That’s a lot of jobs by any measure. But if you’re looking for context, here’s the most poignant comparison: There are only about 52,000 coal mining jobs in the United States. The industry that Trump professes to love so dearly, the industry that he desperately tried to prop up with subsidies, employs 10,000 fewer people than he’s willing to see go unemployed in one of his protectionist gambits.
For Trump, coal jobs are precious American treasures. American solar jobs are collateral damage.
Trump Keeps Talking Climate
“I think about it all the time . . . and, honestly, climate change is very important to me,” President Trump said with a straight face on Tuesday, speaking to reporters at a meeting with Canadian Prime Minister Justin Trudeau on the sidelines of a NATO anniversary celebration.
On any given day, it would be easy enough to rebut this claim. Trump has called climate change a hoax. His moves to prop up the coal industry and his attempt to freeze automotive emissions standards are just two of many examples of how his policies accelerate climate change.
But Trump’s words were especially absurd on Tuesday because his former National Security Council science guru was speaking just a few miles away on the very same day about the president’s climate denial.
“He’s very sympathetic to trying to get some more rationality into climate policies. Personally, he feels very strongly that way,” said William Happer, the physics professor and noted climate dissident at an event organized by the anti–climate science “think tank” the Heartland Institute. (“Rationality” is a dog whistle for climate deniers, who believe that 97 percent of climate scientists hold irrational views.)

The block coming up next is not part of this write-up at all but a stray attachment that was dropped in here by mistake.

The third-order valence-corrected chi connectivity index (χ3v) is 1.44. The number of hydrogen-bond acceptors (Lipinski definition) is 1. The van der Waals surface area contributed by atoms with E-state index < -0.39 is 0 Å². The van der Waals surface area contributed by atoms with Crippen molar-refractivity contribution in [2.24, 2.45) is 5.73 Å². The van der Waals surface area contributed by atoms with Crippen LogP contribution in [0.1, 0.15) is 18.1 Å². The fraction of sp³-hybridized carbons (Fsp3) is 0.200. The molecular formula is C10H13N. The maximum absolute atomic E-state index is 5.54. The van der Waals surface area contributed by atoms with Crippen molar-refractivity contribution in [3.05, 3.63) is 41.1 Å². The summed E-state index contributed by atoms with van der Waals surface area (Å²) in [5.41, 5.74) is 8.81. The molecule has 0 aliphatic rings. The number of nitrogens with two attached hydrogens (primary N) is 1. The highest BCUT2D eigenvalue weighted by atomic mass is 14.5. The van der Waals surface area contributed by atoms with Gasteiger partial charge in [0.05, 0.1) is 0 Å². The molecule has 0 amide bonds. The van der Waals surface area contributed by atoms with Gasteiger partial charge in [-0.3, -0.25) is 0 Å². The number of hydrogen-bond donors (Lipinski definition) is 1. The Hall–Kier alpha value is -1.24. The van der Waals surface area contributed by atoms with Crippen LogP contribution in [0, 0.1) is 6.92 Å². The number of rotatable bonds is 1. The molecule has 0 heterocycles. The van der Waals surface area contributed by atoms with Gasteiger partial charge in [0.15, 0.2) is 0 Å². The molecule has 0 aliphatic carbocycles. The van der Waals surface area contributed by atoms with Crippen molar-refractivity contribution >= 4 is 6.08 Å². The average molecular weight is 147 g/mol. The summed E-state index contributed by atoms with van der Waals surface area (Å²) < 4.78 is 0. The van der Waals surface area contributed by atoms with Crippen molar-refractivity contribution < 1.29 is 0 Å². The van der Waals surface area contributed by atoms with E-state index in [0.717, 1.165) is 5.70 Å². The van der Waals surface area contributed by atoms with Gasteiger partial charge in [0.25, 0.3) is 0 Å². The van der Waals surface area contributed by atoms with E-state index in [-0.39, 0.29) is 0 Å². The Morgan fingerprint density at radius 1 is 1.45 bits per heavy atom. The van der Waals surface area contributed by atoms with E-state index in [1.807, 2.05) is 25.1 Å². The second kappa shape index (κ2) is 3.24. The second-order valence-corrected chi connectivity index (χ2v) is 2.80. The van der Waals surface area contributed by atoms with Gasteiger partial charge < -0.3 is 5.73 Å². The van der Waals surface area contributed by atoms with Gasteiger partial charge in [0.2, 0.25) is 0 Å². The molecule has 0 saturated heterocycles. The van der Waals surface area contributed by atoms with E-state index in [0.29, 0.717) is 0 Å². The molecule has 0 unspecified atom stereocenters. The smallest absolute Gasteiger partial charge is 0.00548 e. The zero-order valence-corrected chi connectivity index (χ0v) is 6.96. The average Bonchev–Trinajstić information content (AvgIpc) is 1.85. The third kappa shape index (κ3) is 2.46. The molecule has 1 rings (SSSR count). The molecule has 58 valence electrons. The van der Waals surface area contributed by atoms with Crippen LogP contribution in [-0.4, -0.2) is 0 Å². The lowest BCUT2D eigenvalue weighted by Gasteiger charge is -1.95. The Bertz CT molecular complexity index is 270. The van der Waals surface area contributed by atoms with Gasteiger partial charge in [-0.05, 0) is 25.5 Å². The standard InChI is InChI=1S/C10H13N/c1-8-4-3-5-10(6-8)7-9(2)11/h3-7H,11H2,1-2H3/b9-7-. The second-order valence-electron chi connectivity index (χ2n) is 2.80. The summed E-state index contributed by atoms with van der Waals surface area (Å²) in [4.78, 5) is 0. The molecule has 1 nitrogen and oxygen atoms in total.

Happer recounted his many efforts to combat legitimate climate science from within the Executive Branch. He attempted to organize a conference of climate change deniers to rebut the scientific consensus, only to be thwarted by White House officials whom Happer called “brainwashed.” He also claimed that the White House considered censoring, or even burying, the legally mandated National Climate Assessment because it diverged from the president’s public statements denying climate change.
Happer compared himself to Alfred Wegener, the scientist who was initially derided for supporting the theory of continental drift. “He was right, and sooner or later we will also be vindicated,” Happer predicted.
There’s just one teensy problem with this comparison. Wegener was a revolutionary—he developed a novel theory that ran counter to the conventional wisdom that continents were static. His research forced a scientific paradigm shift. If Wegener has an analogue in climate science, it’s someone like James Hansen or Svante Arrhenius—visionary proponents of the study of climate change who moved science in a new direction. Happer isn’t a revolutionary; he’s a reactionary. He’s resisting a paradigm shift that has already happened, and trying to move science backwards.
In other words, Happer is a perfect match for Trump—he wants to make science “great” again.
Stay up-to-date on Trump’s environmental antics by visiting NRDC’s Trump Watch.